As the employee consistently and unsuccessfully sought an accommodation that would preclude him from having to clock in with the scanner, Consol meanwhile allowed employees with injured hands to scan in using a different keypad system. Id. at *7. Eventually, the employee decided to retire in lieu of using the hand-scanner, and later found a lower paying job. The EEOC thereafter brought an enforcement action against Consol on behalf of the employee, alleging a failure to accommodate religious beliefs and constructive discharge. Id. at *9. After the case ultimately proceeded to trial, the jury found Consol liable for failing to accommodate the employee’s religious beliefs. The jury awarded $150,000 in compensatory damages and $436,860.74 in front and back pay and lost benefits. Id. at *10-11. Consol then filed a renewed motion for judgment as a matter of law under Rule 50(b), a motion for a new trial under Rule 59, and a motion to amend the Court’s findings and conclusions under Rule 59. The District Court denied all three post-verdict motions, and Consol appealed. Id. at *11.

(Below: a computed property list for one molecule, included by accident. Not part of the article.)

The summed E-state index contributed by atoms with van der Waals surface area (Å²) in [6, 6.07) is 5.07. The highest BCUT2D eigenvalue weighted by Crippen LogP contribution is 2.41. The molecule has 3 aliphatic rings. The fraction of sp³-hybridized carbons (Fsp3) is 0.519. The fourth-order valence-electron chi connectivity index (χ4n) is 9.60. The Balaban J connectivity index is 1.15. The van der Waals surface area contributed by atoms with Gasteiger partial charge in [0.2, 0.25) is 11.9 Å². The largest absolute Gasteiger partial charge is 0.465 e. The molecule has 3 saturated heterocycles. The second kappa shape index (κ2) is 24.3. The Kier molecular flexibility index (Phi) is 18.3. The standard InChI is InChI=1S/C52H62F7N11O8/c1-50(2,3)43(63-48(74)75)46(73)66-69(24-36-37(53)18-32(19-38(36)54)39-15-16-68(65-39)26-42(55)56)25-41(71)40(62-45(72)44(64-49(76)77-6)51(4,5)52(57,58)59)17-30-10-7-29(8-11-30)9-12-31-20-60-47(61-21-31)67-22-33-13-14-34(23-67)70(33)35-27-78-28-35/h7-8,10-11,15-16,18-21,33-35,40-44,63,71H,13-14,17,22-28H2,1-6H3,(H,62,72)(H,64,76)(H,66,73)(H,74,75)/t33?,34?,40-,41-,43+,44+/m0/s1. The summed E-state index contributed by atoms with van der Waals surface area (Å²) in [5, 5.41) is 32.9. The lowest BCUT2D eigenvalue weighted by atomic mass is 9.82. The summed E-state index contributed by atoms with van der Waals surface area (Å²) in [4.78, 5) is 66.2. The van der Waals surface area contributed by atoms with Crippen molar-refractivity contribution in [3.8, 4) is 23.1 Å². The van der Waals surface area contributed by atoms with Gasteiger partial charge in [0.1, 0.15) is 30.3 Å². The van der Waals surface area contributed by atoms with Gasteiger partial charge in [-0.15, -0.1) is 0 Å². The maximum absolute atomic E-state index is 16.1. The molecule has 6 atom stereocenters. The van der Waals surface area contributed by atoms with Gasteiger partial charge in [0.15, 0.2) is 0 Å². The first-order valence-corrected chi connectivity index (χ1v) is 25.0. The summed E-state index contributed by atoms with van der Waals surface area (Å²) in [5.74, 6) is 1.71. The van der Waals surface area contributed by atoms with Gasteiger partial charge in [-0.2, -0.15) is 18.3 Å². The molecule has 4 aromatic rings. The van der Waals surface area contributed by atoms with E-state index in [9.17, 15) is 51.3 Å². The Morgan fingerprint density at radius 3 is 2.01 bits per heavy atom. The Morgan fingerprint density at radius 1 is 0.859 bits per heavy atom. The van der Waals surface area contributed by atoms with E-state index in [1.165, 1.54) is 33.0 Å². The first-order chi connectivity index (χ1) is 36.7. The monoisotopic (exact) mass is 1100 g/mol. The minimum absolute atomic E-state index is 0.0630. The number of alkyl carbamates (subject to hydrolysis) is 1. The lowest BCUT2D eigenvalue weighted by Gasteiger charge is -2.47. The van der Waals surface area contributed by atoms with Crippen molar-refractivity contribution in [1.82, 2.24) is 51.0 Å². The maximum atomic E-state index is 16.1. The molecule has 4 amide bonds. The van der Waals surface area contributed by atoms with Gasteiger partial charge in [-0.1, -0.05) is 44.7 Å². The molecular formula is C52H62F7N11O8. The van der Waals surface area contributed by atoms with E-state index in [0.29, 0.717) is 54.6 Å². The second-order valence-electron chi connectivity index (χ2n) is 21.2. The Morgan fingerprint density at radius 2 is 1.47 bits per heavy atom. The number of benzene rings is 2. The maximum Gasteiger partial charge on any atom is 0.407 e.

The Fourth Circuit’s Decision
The Fourth Circuit affirmed the District Court’s denial of Consol’s three post-verdict motions. First, Consol challenged the denial of its renewed motion for a judgment as a matter of law, arguing that the District Court erred in concluding that there was sufficient evidence to support the jury’s verdict against it. Consol argued that it did not fail to reasonably accommodate the employee’s religious beliefs because there was in fact no conflict between his beliefs and its requirement that he use the hand scanner system. The Fourth Circuit rejected this argument, noting that in both the employee’s request for an accommodation and his trial testimony, the employee carefully and clearly laid out his religious objection to use of the scanner system. Id. at *13.